My room was filled to the brim with craft materials, scrapbooking paper and yarn.
His room – an office.
Needless to say, I gave up my craft room so that my second child could have a nursery and bedroom.
It’s been close to three years and I still have not organized my tools, crafts and stuff like I should have by now. Not having my craft space organized makes it harder to find things when I HAVE TO HAVE THEM, you know, right that minute.
Determined to eventually have my craft space organized by the time my last child leaves the house, I started off with a cute project that I originally found from Pinterest.
The original photo came from this site, (Balancing Beauty & Bedlam Blog) and it’s located in the middle of the page: 50 Ideas for Mason Jars
There was no link for the photo as far as a set of instructions to create this jar hanging frame, and I based what I did to make this framed jar hanger off of that singular photo.
My purpose was to use these jar holders as a means of getting dangerous (such as scissors) or potentially messy items (like permanent markers) out of little hands, while having those everyday items handy. Not to mention the “wow” factor of having the cool frame hanging in my hallway….
But the possibilities of use for this wall hanger are numerous, including hanging purses, hats, using the jars as candle holders as shown in the photo, etc. etc.
I used a $5 frame I purchased at the flea market and cleaned and recycled food jars that I already had. I also used champagne corks, something I had seen on another website, for the “hooks.” I had to buy the screws that go into them, but everything else was in my craft stash. The whole project cost about $8 and took just over 8 hours (including spray paint drying time) to complete.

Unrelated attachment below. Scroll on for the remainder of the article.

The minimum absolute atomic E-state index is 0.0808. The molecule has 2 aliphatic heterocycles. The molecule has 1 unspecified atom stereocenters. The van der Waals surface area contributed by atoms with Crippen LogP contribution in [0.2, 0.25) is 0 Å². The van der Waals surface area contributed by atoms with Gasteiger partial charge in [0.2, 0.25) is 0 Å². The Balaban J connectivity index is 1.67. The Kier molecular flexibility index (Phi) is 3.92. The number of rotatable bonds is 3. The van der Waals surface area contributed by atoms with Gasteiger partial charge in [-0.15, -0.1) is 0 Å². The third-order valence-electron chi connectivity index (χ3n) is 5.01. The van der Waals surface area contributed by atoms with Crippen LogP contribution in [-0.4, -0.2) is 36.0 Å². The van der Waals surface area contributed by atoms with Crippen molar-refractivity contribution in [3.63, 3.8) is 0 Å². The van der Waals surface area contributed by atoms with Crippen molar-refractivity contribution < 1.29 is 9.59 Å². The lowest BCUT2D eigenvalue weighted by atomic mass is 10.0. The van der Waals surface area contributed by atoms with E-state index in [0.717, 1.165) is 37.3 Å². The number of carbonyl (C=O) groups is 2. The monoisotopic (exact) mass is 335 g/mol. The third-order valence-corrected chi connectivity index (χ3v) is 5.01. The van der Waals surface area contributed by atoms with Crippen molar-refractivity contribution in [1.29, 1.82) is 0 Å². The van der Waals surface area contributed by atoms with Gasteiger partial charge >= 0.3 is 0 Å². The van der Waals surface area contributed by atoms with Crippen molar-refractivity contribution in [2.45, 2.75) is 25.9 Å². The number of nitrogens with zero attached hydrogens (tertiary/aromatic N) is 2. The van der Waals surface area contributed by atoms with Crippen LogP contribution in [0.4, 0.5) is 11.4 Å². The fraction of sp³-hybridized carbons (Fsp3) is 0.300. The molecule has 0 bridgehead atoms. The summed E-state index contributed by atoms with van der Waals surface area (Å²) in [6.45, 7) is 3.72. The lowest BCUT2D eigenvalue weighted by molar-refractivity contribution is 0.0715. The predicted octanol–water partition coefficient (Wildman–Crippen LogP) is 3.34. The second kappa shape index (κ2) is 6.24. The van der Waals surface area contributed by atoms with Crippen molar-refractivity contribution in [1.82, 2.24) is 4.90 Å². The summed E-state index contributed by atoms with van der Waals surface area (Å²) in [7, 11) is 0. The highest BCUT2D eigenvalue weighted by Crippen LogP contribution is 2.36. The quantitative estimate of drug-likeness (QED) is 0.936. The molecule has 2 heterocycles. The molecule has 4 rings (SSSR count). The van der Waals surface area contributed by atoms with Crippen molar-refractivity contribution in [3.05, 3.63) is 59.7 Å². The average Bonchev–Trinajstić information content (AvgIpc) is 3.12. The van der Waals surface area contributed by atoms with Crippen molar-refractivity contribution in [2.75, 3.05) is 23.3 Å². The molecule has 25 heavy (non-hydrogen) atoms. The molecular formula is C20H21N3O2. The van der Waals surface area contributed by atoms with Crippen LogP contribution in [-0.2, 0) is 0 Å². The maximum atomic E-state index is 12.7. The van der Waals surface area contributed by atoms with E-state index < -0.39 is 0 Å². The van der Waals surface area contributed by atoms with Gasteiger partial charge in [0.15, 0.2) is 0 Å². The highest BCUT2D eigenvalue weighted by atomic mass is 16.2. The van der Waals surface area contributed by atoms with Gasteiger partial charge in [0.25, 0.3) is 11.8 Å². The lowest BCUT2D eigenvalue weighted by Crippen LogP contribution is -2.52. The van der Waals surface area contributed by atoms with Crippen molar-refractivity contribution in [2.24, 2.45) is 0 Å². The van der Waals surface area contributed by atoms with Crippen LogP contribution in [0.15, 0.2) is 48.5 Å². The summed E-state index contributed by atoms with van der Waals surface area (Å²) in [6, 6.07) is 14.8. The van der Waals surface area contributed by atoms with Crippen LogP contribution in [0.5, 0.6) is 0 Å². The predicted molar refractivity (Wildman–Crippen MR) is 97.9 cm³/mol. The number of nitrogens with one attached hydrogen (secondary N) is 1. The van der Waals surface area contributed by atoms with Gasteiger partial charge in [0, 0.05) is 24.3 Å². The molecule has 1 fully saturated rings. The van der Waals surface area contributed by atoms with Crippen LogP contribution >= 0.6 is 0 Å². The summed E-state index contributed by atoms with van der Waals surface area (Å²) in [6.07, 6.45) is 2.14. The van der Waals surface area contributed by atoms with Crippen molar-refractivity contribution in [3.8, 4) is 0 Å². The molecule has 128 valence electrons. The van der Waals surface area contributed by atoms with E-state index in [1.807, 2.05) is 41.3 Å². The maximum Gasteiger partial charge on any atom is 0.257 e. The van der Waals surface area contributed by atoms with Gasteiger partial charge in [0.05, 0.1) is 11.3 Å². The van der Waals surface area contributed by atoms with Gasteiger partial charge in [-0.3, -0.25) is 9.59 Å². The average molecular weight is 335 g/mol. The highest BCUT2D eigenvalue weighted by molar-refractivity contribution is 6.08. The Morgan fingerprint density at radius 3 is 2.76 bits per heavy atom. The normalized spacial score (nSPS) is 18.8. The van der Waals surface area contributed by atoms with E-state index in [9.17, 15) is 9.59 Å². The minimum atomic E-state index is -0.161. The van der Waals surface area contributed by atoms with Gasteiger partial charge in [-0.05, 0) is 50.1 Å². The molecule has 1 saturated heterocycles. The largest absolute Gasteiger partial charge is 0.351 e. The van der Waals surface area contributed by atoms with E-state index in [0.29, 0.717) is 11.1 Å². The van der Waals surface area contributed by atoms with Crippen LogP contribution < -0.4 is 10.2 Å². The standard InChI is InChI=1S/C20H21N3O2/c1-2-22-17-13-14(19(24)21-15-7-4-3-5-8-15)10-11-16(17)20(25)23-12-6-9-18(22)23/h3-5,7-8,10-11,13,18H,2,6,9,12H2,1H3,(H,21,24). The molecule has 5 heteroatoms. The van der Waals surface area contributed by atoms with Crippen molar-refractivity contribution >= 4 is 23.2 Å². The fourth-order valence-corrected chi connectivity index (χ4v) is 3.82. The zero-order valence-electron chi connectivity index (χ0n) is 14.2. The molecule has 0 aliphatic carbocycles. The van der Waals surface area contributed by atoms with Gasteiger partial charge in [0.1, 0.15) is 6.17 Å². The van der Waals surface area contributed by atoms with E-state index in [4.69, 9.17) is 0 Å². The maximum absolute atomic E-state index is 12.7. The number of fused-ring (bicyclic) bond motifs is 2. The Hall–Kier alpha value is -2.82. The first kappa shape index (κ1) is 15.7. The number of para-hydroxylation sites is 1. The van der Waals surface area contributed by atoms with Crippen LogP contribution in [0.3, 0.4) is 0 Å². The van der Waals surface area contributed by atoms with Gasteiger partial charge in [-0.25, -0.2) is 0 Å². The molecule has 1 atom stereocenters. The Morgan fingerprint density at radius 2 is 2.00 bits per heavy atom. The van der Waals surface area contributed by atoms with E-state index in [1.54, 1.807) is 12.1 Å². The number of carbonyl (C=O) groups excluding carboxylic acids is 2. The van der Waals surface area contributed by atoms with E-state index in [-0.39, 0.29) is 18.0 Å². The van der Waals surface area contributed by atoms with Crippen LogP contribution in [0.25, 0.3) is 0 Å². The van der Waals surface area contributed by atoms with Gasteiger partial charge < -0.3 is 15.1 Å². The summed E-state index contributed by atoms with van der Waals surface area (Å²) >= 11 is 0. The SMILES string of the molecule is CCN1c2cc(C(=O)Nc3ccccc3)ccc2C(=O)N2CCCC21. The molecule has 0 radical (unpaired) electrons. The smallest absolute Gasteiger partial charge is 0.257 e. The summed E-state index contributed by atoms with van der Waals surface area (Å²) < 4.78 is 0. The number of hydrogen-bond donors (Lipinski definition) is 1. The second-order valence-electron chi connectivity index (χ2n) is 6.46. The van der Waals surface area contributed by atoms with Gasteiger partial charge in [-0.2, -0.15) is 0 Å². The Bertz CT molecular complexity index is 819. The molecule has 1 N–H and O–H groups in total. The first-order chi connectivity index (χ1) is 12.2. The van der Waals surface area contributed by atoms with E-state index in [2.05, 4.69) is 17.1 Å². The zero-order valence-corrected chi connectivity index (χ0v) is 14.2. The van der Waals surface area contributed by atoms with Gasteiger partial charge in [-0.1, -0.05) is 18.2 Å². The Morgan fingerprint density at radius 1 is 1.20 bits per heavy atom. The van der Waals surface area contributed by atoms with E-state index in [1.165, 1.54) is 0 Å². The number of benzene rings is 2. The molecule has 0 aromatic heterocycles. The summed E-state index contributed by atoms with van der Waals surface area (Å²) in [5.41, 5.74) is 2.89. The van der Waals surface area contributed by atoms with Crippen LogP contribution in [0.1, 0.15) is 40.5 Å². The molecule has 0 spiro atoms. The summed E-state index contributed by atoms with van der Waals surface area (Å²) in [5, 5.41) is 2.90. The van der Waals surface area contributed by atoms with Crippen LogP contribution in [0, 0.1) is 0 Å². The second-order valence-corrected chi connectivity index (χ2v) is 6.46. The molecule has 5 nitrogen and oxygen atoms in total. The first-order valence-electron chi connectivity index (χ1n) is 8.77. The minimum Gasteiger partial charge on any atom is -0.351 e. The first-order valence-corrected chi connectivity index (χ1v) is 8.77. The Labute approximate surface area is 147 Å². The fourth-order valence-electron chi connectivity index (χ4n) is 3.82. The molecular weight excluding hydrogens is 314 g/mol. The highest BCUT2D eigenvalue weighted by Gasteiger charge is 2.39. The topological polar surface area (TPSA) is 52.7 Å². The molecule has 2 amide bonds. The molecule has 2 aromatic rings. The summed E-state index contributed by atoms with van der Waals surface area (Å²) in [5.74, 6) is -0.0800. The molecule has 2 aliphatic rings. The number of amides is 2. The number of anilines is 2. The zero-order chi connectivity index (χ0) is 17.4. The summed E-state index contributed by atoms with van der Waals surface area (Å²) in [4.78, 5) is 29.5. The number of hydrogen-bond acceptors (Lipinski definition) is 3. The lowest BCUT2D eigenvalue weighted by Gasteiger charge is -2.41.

One final tidbit of completely useless information – When my father saw the finished product, he called it “functional wall art.” I like that term. I really had a hard time giving this instructable a name that would describe the uses and purpose for this framed jar organizer, and I think “functional wall art” is one of them.
Step 1: Materials and Tools Used
- Long and large frame – The one I used is forty-one (41”) inches wide by nineteen and a half (19-1/2”) inches high, and has a frame surface area of one and one-quarter (1-1/4”) inches wide, purchased from a flea market
- Tools to take the frame apart from the art work, such as pliers and or wire cutters, and maybe a screwdriver or drill-if needed
- Drill to place hooks and/or screws and to hang on wall
- Measuring tape and pencil
What I used:
- Six (6) 1-3/4-inch long galvanized steel screws plus two (2) for the wall that were long enough to go through the frame and the champagne corks
- Six (6) champagne corks
What could be used:
- Hooks with screw ends and washers - evenly spaced across the frame, taking into consideration how many jars could be hung next to each other.
- What I used:
Painting / Distressing Tools –
- Clean cloth
- Newspapers, drop cloth or cardboard to cover your work space while you spray paint the frame
- Primer Spray Paint
- Spray Paint of your choice of color
- Various grits of sandpaper – I used 60, 100, and 150 grit
- Acrylic Sealer
- You could also use distressing ink and/or acrylic paint to distress the frame
- Jars – I used six (6) recycled ones of various sizes, but Mason Jars could also be used. Specifically, the recycled jars used to be for pickles, artichokes, maraschino cherries, jam, pimento stuffed olives and one that I've had in my pantry for years.
- Twine, jute or hemp cording or wire like the photo to hang the jars